Health officials have confirmed a case of travel-related measles in Oakland County.
Officials said the individual was visiting from Israel and came to the Detroit area after visiting New York.
Locations with risk of exposure
The person made multiple stops in Metro Detroit and health officials warn that people could have been exposed to measles at the following locations:
- Lincoln Liquor & Rx at 25901 Coolidge Highway in Oak Park from 12:20 p.m. to 2:45 p.m. Friday
- Jerusalem Pizza at 26025 Greenfield Road in Southfield from 11:30 a.m. to 2:30 p.m. Tuesday and Wednesday.
Health officials also said people may have been exposed to measles daily between March 6 and Wednesday.
- One Stop Kosher Market at 25155 Greenfield Road in Southfield
- Ahavas Olam Torah Center at 15620 W. 10 Mile Road in Southfield
- Congregation Yagdil Torah at 17100 W. 10 Mile Road in Southfield
- Yeshiva Gedolah of Greater Detroit at 24600 Greenfield Road in Oak Park
- Congregation Yagdil Torah: 17100 W. 10 Mile Road in Southfield
- Dovid ben Nuchim – Aish Kodesh: 14800 Lincoln St, Oak Park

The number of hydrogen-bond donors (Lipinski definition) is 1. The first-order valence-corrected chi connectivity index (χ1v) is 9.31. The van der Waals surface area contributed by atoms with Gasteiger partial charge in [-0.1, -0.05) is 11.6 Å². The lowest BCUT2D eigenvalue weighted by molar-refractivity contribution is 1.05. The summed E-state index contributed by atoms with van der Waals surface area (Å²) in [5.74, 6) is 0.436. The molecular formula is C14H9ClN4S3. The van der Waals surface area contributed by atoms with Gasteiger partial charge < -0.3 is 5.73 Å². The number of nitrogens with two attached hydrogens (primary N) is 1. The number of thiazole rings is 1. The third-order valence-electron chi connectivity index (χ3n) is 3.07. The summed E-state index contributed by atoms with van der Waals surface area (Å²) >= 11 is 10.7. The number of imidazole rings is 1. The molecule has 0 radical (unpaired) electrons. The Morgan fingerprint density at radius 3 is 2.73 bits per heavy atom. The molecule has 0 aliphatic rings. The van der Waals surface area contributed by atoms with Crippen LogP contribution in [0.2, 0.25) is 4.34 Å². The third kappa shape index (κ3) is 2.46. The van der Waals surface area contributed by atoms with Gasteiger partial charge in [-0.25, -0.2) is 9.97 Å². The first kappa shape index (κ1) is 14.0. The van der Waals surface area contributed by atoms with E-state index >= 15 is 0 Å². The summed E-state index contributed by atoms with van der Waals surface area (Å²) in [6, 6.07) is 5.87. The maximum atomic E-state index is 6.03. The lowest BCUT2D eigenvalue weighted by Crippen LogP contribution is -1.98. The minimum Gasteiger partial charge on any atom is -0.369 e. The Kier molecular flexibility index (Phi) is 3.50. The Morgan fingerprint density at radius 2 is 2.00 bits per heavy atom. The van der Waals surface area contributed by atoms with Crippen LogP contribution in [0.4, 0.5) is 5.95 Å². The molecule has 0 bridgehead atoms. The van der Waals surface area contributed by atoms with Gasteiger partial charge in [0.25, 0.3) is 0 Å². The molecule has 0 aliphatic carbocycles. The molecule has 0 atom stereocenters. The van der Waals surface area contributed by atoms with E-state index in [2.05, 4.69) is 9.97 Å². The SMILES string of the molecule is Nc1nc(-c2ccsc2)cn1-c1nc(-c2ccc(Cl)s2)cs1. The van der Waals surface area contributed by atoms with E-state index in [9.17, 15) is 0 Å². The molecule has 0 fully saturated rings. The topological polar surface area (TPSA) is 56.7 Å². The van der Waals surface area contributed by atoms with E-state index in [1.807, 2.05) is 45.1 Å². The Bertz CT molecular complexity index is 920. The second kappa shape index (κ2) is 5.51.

- Kollel Institute of Greater Detroit at 15230 Lincoln St. in Oak Park
- Mikveh Israel Inc.: 15116 W. 10 Mile Road in Oak Park
A vaccine is effective within 72 hours of exposure, according to health officials. Immune Globulin treatment is effective within six days of exposure for high-risk individuals.
People who believe they were possibly exposed are asked to watch for symptoms for at least 21 days after exposure. Measles can be spread by person-to-person contact and through the air by sneezing or coughing; the virus can live for up to two hours in the air.
Symptoms usually begin seven to 14 days after exposure but can appear up to 21 days later, according to officials.
- High fever
- Runny nose
- Red and watery eyes
- White spots on inner cheeks, gums and roof of mouth
- A rash that is red, raised, blotchy and usually starts on the face.
“Measles is a highly contagious respiratory infection,” said Dr. Russell Faust, medical director for Oakland County Health Division. “Immunizations are the best way to protect our families and communities from vaccine preventable diseases like measles, particularly in light of recent outbreaks nationally and worldwide.”
Copyright 2019 by WDIV ClickOnDetroit - All rights reserved.